THE GAA has insisted the September 14 date for inter-county returning to collective training will not be brought forward and is now prepared to punish counties for breaching the protocols.
The move is something of a u-turn from the association following comments made by GAA president John Horan who said counties wouldn’t be penalised for breaking the rules.
Instead, clubs and players were encouraged to “call out” teams who had returned to training early, but the GAA confirmed that this teams wouldn’t be insured.
Those remarks led to a somewhat contradictory press release from the Gaelic Players Association stating that while the acknowledge the training embargo, they would lobby for insurance cover for their members should individual county boards sanction training before September 14.
That led to a wrath of criticism of the players’ body before the GPA chief executive Paul Flynn sought to clarify their position in an interview with RTE Radio One.
"The GPA is a player welfare organisation. Our interest in this is to ensure players aren't overloaded having to train with club, county and so forth,” said Flynn.
"The job of rules and sanctions lies with Croke Park, it lies with county boards. If there was a Dublin hurling or football training session going on in Dublin the county board know about it.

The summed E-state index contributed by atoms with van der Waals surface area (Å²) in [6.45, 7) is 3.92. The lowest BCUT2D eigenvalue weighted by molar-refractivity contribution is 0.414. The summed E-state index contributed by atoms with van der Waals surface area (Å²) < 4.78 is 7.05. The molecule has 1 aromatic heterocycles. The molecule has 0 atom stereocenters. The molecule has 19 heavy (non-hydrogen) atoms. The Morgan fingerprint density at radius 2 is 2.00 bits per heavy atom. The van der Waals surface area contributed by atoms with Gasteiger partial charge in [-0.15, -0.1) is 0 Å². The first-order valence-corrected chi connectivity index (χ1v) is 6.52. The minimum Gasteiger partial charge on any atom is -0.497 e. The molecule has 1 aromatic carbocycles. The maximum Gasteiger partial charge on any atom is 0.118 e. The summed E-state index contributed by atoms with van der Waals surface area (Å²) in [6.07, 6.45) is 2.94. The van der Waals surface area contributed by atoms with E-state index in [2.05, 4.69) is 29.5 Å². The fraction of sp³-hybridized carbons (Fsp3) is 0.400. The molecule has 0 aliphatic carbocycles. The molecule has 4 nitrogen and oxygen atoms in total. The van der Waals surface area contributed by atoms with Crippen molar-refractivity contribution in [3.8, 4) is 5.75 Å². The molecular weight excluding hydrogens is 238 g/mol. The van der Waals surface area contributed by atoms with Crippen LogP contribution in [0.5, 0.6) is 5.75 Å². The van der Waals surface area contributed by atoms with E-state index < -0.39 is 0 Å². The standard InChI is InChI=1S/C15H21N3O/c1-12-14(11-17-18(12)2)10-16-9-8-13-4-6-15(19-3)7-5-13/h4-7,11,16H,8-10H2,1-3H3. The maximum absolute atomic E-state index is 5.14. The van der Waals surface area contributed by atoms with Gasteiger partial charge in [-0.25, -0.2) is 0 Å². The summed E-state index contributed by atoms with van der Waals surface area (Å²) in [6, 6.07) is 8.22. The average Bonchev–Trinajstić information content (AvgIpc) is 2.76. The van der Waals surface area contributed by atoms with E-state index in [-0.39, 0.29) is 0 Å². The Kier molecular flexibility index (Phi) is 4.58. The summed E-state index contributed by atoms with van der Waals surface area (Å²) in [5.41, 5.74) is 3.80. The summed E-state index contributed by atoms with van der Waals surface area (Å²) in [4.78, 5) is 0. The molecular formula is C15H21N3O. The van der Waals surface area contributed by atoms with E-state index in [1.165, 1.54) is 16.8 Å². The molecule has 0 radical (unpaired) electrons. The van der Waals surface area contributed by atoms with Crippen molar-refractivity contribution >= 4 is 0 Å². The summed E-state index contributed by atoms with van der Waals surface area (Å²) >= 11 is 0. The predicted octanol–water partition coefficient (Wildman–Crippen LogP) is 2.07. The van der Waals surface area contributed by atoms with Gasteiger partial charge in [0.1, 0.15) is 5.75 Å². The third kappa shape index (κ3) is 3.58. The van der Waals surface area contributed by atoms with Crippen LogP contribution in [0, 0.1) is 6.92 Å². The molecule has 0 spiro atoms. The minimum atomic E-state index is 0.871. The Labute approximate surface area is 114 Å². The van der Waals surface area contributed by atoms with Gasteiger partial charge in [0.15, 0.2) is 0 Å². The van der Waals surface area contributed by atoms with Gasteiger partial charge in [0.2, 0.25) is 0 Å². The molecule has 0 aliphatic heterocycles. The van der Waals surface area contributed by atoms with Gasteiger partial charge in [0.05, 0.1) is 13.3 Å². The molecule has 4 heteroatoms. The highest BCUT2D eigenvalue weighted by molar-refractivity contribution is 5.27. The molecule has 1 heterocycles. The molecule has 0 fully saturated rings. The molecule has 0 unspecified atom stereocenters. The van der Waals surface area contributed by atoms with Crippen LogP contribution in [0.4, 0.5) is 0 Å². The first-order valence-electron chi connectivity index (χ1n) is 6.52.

"That's the same in every county right up and down the country. It's important that Croke Park works with county boards to understand if these sessions are occurring and to remedy it, to make sure it's not been the case.”
Last Friday, at a chairpersons conference call, Horan and GAA director general Tom Ryan, reiterated the return to training date, but instructed county board chiefs that they would now be prepared to penalise counties who breached the rules.
If any county is found to have breached the the directive, they could be charged with discrediting the association with penalties of fines and even disqualification from the Championship considered.
Reports of breaches have to be submitted as part of official GAA documentation and signed off by a club administrator and it is understood Croke Park have already followed up on a number of cases.
An email sent out to GAA clubs throughout Ireland states: "In light of some of the challenges posed by a very different fixture schedule this year, a discussion involving the GAA President, Director General and our county chairpersons took place last Friday.
"The sole purpose of this call was to address anything that would undermine our clubs having full access to their players in the window we have identified for club activity this summer.
"Our County Chairpersons have agreed to assist us in ensuring that these arrangements are observed in an effort to preserve the integrity of the club window and ensure a common starting point and a level playing field for county teams. Individually and collectively, it was agreed that every county will commit to facilitating full availability of club players for the period and, specifically, that inter-county training will not take place before September 14.
"If a club has a grievance in relation to the availability of their County players, or feel a County team in their County are holding collective training sessions before September 14th, they are encouraged to submit a formal complaint to Croke Park.”